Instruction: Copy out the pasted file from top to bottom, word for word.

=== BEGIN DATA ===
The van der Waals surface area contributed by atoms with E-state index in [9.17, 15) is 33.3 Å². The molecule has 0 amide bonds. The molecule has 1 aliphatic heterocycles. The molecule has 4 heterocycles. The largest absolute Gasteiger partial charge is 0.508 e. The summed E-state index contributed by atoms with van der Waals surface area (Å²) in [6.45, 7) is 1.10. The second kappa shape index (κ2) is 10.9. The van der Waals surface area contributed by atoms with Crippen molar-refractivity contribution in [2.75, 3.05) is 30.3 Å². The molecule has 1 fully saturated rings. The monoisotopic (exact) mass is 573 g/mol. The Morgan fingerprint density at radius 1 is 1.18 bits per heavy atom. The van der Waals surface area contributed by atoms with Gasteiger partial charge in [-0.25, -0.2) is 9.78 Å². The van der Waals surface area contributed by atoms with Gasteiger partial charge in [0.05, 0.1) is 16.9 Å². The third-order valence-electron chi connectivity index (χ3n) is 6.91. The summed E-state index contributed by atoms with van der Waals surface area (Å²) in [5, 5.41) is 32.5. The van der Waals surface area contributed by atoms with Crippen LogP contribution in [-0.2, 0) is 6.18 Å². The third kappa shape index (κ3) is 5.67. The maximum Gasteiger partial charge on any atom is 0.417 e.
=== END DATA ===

The van der Waals surface area contributed by atoms with E-state index in [9.17, 15) is 33.3 Å². The molecule has 0 amide bonds. The molecule has 1 aliphatic heterocycles. The molecule has 4 heterocycles. The largest absolute Gasteiger partial charge is 0.508 e. The summed E-state index contributed by atoms with van der Waals surface area (Å²) in [6.45, 7) is 1.10. The second kappa shape index (κ2) is 10.9. The van der Waals surface area contributed by atoms with Crippen molar-refractivity contribution in [2.75, 3.05) is 30.3 Å². The molecule has 1 fully saturated rings. The monoisotopic (exact) mass is 573 g/mol. The Morgan fingerprint density at radius 1 is 1.18 bits per heavy atom. The van der Waals surface area contributed by atoms with Gasteiger partial charge in [-0.25, -0.2) is 9.78 Å². The van der Waals surface area contributed by atoms with Gasteiger partial charge in [0.05, 0.1) is 16.9 Å². The third-order valence-electron chi connectivity index (χ3n) is 6.91. The summed E-state index contributed by atoms with van der Waals surface area (Å²) in [5, 5.41) is 32.5. The van der Waals surface area contributed by atoms with Crippen LogP contribution in [-0.2, 0) is 6.18 Å². The third kappa shape index (κ3) is 5.67. The maximum Gasteiger partial charge on any atom is 0.417 e.